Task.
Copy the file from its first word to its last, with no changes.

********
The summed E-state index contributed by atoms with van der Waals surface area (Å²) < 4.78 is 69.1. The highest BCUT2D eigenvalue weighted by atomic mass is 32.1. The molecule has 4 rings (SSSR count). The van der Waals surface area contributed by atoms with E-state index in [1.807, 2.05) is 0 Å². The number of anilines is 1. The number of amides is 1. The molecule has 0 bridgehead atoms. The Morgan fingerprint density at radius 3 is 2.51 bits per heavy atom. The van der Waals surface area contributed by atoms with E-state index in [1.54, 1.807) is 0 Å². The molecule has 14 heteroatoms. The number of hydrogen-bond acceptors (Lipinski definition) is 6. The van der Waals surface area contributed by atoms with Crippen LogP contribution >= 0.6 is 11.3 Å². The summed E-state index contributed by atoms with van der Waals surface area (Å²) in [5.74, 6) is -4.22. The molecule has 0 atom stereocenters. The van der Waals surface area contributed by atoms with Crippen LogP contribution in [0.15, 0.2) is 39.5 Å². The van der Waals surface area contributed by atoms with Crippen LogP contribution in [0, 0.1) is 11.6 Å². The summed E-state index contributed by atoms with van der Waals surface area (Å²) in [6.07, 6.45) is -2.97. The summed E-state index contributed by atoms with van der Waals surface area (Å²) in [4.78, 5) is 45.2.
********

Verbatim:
The summed E-state index contributed by atoms with van der Waals surface area (Å²) < 4.78 is 69.1. The highest BCUT2D eigenvalue weighted by atomic mass is 32.1. The molecule has 4 rings (SSSR count). The van der Waals surface area contributed by atoms with E-state index in [1.807, 2.05) is 0 Å². The number of anilines is 1. The number of amides is 1. The molecule has 0 bridgehead atoms. The Morgan fingerprint density at radius 3 is 2.51 bits per heavy atom. The van der Waals surface area contributed by atoms with E-state index in [1.54, 1.807) is 0 Å². The molecule has 14 heteroatoms. The number of hydrogen-bond acceptors (Lipinski definition) is 6. The van der Waals surface area contributed by atoms with Crippen LogP contribution >= 0.6 is 11.3 Å². The summed E-state index contributed by atoms with van der Waals surface area (Å²) in [5.74, 6) is -4.22. The molecule has 0 atom stereocenters. The van der Waals surface area contributed by atoms with Crippen LogP contribution in [0.15, 0.2) is 39.5 Å². The van der Waals surface area contributed by atoms with Crippen LogP contribution in [0, 0.1) is 11.6 Å². The summed E-state index contributed by atoms with van der Waals surface area (Å²) in [6.07, 6.45) is -2.97. The summed E-state index contributed by atoms with van der Waals surface area (Å²) in [4.78, 5) is 45.2.